When I saw LC recently he referred me to the specialist dental hospital because of the problems EDS'ers can have with local anaesthetics and ridiculously keen to dislocate jaws. My appointment is tomorrow.
For some reason best known to themselves the authorities (NHS, Local council, who knows?) have rearranged parking for the hospitals so now the disabled parking is in a multi storey car park some distance from the hospital. Knowing this I went to considerable efforts to find a friend who would have hours of free time in the middle of the working day to help me get from the car park to the hospital. It's not an easy task as the vast majority of my friends work, and the odd few who don't are no more able to push a wheelchair across town than I am. Fortunately one of my friends is a student and was able to rearrange her schedule to come with me.
The dental hospital have just phoned to cancel the appointment. Big brownie points for giving as much notice as they could, and as I said on the phone, people get sick and things need to be changed. S'fine by me.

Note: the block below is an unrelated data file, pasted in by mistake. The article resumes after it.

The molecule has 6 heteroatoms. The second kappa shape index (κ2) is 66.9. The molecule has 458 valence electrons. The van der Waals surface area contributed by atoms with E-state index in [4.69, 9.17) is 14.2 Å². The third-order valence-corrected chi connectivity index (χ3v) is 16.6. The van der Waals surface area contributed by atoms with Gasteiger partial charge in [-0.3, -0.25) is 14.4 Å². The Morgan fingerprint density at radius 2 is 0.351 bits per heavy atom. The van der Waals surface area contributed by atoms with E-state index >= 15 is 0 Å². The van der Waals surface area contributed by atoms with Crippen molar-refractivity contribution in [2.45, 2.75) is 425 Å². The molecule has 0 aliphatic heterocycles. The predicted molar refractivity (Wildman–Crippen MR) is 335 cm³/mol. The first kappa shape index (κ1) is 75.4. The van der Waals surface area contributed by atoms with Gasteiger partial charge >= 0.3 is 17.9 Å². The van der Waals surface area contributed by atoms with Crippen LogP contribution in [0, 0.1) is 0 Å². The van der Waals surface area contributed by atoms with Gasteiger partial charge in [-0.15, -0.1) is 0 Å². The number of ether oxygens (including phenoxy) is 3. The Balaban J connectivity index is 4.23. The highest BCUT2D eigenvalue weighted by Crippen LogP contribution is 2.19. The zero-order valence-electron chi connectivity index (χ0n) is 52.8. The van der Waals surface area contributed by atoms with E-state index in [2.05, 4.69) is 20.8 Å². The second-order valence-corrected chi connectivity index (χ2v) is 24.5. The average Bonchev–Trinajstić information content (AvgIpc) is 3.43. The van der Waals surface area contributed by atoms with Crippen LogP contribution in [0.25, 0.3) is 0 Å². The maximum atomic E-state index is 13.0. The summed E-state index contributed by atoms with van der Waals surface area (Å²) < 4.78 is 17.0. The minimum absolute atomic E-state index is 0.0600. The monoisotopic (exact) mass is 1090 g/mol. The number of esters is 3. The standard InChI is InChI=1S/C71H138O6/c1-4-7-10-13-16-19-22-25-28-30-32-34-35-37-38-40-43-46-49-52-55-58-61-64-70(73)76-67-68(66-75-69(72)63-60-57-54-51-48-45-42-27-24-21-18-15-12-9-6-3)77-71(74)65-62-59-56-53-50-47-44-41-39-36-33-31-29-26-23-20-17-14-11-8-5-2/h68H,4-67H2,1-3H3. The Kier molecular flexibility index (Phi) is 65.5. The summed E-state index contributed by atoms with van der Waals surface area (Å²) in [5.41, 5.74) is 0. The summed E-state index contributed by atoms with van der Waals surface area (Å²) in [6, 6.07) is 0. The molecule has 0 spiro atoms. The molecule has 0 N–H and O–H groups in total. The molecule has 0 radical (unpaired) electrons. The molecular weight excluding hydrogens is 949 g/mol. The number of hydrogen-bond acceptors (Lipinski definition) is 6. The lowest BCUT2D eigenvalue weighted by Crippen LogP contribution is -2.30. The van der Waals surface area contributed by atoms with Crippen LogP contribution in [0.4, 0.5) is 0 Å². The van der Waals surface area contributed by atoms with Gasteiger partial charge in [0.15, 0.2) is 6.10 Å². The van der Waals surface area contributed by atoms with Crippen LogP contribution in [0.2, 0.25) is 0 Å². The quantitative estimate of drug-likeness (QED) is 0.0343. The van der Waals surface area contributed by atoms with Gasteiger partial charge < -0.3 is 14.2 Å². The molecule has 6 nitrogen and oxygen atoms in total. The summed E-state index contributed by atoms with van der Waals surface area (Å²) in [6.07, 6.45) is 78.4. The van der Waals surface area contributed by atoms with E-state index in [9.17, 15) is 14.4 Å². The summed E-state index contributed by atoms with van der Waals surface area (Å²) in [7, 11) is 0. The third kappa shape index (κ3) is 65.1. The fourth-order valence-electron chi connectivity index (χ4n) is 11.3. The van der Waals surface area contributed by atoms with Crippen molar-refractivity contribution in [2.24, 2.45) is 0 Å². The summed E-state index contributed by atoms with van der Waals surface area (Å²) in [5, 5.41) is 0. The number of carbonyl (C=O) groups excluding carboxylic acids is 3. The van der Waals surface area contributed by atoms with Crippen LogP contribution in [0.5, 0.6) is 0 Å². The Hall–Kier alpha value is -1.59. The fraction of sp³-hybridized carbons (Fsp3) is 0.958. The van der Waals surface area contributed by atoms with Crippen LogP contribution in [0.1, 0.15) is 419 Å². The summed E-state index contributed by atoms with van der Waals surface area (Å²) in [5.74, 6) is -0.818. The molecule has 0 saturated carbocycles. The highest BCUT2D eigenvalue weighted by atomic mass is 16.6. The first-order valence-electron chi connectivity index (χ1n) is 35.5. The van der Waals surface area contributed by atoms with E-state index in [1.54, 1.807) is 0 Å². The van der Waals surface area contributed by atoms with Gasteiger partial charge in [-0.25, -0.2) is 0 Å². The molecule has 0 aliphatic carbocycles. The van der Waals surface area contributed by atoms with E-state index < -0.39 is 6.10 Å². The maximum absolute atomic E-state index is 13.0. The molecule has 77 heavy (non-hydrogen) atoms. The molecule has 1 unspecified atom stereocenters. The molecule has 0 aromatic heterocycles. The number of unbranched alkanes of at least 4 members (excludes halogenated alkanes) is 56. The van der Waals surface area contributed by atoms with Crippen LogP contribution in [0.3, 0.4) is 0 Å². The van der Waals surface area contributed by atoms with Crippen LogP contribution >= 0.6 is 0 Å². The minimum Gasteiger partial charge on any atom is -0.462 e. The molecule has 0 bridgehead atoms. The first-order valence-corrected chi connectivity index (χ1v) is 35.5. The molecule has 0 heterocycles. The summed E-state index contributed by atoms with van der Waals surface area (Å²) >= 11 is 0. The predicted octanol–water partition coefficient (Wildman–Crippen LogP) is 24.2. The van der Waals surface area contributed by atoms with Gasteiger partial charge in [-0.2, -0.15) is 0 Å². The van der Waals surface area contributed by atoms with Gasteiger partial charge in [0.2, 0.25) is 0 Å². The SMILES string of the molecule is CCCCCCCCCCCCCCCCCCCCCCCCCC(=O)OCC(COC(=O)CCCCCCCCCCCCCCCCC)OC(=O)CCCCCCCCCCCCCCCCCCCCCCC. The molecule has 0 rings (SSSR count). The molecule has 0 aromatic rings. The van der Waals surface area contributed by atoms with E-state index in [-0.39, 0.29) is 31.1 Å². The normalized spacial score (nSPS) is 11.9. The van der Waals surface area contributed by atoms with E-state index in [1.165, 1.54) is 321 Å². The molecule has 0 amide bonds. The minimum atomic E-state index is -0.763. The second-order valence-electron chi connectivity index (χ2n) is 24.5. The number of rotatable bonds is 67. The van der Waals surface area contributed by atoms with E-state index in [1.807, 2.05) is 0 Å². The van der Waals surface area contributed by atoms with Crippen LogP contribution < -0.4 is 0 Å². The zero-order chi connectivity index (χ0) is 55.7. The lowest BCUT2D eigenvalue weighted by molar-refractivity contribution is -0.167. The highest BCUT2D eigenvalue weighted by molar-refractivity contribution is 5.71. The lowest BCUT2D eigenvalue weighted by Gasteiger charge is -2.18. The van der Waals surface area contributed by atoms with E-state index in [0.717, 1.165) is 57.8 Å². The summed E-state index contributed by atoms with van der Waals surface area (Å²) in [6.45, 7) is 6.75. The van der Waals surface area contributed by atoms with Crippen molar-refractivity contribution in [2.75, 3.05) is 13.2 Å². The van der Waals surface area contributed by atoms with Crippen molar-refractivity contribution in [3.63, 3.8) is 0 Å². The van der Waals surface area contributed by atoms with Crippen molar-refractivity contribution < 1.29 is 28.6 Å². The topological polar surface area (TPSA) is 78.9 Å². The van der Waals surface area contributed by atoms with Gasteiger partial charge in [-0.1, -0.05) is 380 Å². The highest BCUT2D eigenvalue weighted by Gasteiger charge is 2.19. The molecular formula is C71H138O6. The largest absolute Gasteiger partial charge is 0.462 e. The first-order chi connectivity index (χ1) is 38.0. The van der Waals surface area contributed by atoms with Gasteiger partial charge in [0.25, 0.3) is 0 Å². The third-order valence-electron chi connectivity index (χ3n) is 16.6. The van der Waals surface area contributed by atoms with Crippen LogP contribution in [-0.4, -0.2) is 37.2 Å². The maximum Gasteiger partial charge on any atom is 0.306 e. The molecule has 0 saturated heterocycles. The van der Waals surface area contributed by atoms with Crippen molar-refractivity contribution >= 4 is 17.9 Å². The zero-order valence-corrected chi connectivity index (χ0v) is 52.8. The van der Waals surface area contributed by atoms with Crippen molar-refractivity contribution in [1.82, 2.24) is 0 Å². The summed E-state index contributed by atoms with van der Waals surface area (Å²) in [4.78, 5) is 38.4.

I thought I'd grab the opportunity to ask about parking. Can the hospital perhaps arrange for porters to assist people to and from the car parks? Apparently it's much too far for that. I was told to see my GP to book an ambulance. I demurred saying that it seemed a terribly expensive way of solving a problem and shockingly wasteful when I'm perfectly capable of driving myself to the appointment. The kindly girl on the other end of the phone informed me quite firmly that I did need it, but that more importantly 'everyone does it, so why shouldn't you?'
Erm, because it's wrong, that's why! It's that kind of attitude (however helpful she was trying to be) which is bringing the NHS to it's knees. That and the inability to make local decisions. An ambulance is expensive, especially as it's a 40 minute or so drive to the hospital from my home which includes road tolls. I don't need an ambulance* as I can drive. The cheap, practical solution that I can immediately think of would be to issue vouchers or set up a contract with a local taxi firm to take patients to and from the car park as this situation must be very common. Ambulances/patient transport could then be reserved for those with a clinical need cutting costs enormously.
But, it's the NHS. Everyone thinks it's free and everyone does it. So why not get an ambulance like the girl advised. I guess that depends on whether we still want an NHS in 5 years time.
*Alright, yes I'm also a stubborn cow who doesn't want to go in an ambulance